I John 1:8-2:2
If we claim to be without sin, we deceive ourselves and the truth is not in us. If we confess our sins, he is faithful and just and will forgive us our sins and purify us from all unrighteousness. If we claim we have not sinned, we make him out to be a liar and his word is not in us. My dear children, I write this to you so that you will not sin. But if anybody does sin, we have an advocate with the Father—Jesus Christ, the Righteous One. He is the atoning sacrifice for our sins, and not only for ours but also for the sins of the whole world.
This passage is tricky in one sense because it both instructs christians to stop sinning, but then it makes provision for them when they do sin. Sin is bad. We know this. It doesn’t belong in our lives with God. So what should we do when we sin? Spoiler alert: we don’t pretend it doesn’t happen; we may as well boldly look God in the face and call him a liar.
Remember, God is light. He is pure truth and holiness. His light uncovers everything; we cannot deny what he can clearly see. From the jealousy and hatred you nurture toward that woman at church, to the resentful eye roll you throw your husband’s way when you step over a pile of dirty laundry, to the escapist thoughts you entertain when the kids begin to fight, to the lust you mentally indulge when you imagine a relationship outside the bonds of biblical marriage, to the faithless sighs of self-pity, to the spoken accusations against him, God sees and knows it all. His truth and purity cannot overlook these crimes against his character. They must be dealt with. And in his mercy, he has already dealt with them by sending an advocate: Jesus, one who was completely holy. Jesus, one who took our sins upon him and bore the penalty for them in full. Jesus, one who because of his righteous sacrifice stands in our place before God saying, “Justice has been done, now receive your children.” And the Holy Judge, once outraged because of our many crimes, became our Merciful Father. He saw that the demands of justice had been met and that the death sentence had been served, so he happily received us as his children. This had been his plan from the beginning–to deal with our sins according to the law and to bring us back to him forever.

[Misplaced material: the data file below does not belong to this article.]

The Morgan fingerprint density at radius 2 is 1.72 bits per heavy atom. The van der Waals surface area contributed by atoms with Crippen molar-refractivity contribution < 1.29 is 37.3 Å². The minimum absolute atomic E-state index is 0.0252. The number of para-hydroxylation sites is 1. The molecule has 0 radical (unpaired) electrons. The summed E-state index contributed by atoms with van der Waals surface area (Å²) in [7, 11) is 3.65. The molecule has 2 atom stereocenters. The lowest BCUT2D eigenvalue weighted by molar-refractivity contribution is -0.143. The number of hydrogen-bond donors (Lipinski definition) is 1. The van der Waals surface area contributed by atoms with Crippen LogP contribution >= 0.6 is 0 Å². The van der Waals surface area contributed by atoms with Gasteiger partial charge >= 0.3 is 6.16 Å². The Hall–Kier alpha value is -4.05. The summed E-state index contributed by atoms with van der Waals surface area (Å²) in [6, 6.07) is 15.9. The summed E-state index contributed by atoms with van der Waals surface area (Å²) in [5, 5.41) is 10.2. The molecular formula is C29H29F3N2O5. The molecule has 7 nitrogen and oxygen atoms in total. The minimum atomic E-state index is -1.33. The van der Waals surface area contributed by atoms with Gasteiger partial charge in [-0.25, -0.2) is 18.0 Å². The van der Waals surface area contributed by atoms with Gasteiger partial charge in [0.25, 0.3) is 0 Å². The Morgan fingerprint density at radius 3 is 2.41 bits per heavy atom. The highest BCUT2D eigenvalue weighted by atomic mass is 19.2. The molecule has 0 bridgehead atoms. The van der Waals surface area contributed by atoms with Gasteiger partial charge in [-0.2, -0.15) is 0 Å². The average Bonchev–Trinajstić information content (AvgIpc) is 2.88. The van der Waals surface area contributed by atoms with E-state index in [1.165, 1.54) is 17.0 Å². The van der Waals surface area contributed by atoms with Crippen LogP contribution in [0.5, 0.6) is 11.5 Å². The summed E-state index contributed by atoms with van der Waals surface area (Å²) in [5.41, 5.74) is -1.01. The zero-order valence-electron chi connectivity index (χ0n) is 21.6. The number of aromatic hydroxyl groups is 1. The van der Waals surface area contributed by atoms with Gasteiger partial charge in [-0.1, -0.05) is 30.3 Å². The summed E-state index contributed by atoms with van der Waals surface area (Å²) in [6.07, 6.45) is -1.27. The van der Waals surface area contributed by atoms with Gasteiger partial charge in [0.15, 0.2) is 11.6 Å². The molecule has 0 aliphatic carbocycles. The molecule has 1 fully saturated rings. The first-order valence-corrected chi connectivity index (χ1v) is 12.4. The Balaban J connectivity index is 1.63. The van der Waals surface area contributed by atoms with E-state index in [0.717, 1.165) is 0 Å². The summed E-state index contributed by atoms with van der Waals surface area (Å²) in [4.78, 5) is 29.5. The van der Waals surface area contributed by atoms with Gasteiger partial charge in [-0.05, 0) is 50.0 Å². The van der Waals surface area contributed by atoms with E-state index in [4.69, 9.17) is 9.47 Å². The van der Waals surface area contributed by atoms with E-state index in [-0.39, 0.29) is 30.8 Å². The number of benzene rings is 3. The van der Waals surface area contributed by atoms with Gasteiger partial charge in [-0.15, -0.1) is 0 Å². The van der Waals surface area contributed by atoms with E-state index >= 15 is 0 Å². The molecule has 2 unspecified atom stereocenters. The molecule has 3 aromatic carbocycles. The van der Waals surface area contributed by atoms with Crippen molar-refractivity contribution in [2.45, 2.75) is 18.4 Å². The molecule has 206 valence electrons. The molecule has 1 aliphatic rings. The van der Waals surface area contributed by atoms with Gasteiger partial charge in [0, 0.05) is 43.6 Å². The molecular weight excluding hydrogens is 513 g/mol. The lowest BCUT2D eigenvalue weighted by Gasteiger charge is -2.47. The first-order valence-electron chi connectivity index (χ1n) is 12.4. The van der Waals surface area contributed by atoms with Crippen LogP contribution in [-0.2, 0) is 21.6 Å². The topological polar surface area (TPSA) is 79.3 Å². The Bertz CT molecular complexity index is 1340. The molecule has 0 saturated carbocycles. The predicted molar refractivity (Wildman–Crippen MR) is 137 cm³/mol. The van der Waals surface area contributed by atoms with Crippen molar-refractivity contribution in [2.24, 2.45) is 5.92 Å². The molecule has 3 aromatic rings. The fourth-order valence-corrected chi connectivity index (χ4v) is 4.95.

But as these verses remind us, even after becoming God’s children, we still sin. Our only way forward is through confession. Rather than concealing or denying those sins, we name them and bring them into the light before God. We can trust him to judge fairly. He sees the sin, but now both justice and mercy cry out, “Paid in full!” He faithfully and justly grants forgiveness, restoring our good relationship with him. Life with God is a life of confession and renewal.*
*King David beautifully models this life of confession and renewal in one of his songs. You can read it here.